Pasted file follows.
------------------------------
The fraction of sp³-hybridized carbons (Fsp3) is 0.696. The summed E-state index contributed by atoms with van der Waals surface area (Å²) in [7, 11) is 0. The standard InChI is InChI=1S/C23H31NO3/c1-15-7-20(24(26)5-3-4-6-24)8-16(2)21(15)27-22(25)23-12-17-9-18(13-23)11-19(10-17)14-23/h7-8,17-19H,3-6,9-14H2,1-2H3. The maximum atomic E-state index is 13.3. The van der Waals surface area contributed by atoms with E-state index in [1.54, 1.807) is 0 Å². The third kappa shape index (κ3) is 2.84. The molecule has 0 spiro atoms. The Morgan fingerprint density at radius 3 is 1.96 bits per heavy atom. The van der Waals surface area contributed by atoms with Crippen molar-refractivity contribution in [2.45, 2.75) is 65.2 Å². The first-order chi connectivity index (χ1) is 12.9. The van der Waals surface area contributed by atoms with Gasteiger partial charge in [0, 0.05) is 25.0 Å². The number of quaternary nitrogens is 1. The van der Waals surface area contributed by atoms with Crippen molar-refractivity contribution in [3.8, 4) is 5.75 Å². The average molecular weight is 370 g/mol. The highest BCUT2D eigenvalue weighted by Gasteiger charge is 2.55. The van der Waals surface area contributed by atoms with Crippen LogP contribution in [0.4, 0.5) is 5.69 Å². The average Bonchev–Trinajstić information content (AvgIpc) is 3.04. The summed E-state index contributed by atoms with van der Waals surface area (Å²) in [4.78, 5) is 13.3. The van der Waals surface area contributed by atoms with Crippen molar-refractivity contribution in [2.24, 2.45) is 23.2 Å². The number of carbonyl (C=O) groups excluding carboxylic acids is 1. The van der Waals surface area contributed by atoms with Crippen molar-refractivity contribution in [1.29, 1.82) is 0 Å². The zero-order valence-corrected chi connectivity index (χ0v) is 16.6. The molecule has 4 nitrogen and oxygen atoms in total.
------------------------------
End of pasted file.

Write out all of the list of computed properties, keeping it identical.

The fraction of sp³-hybridized carbons (Fsp3) is 0.696. The summed E-state index contributed by atoms with van der Waals surface area (Å²) in [7, 11) is 0. The standard InChI is InChI=1S/C23H31NO3/c1-15-7-20(24(26)5-3-4-6-24)8-16(2)21(15)27-22(25)23-12-17-9-18(13-23)11-19(10-17)14-23/h7-8,17-19H,3-6,9-14H2,1-2H3. The maximum atomic E-state index is 13.3. The van der Waals surface area contributed by atoms with E-state index in [1.54, 1.807) is 0 Å². The third kappa shape index (κ3) is 2.84. The molecule has 0 spiro atoms. The Morgan fingerprint density at radius 3 is 1.96 bits per heavy atom. The van der Waals surface area contributed by atoms with Crippen molar-refractivity contribution in [2.45, 2.75) is 65.2 Å². The first-order chi connectivity index (χ1) is 12.9. The van der Waals surface area contributed by atoms with Gasteiger partial charge in [0, 0.05) is 25.0 Å². The number of quaternary nitrogens is 1. The van der Waals surface area contributed by atoms with Crippen molar-refractivity contribution in [3.8, 4) is 5.75 Å². The average molecular weight is 370 g/mol. The highest BCUT2D eigenvalue weighted by Gasteiger charge is 2.55. The van der Waals surface area contributed by atoms with Crippen LogP contribution in [0.4, 0.5) is 5.69 Å². The average Bonchev–Trinajstić information content (AvgIpc) is 3.04. The summed E-state index contributed by atoms with van der Waals surface area (Å²) in [4.78, 5) is 13.3. The van der Waals surface area contributed by atoms with Crippen molar-refractivity contribution in [2.24, 2.45) is 23.2 Å². The number of carbonyl (C=O) groups excluding carboxylic acids is 1. The van der Waals surface area contributed by atoms with Crippen molar-refractivity contribution in [1.29, 1.82) is 0 Å². The zero-order valence-corrected chi connectivity index (χ0v) is 16.6. The molecule has 4 nitrogen and oxygen atoms in total.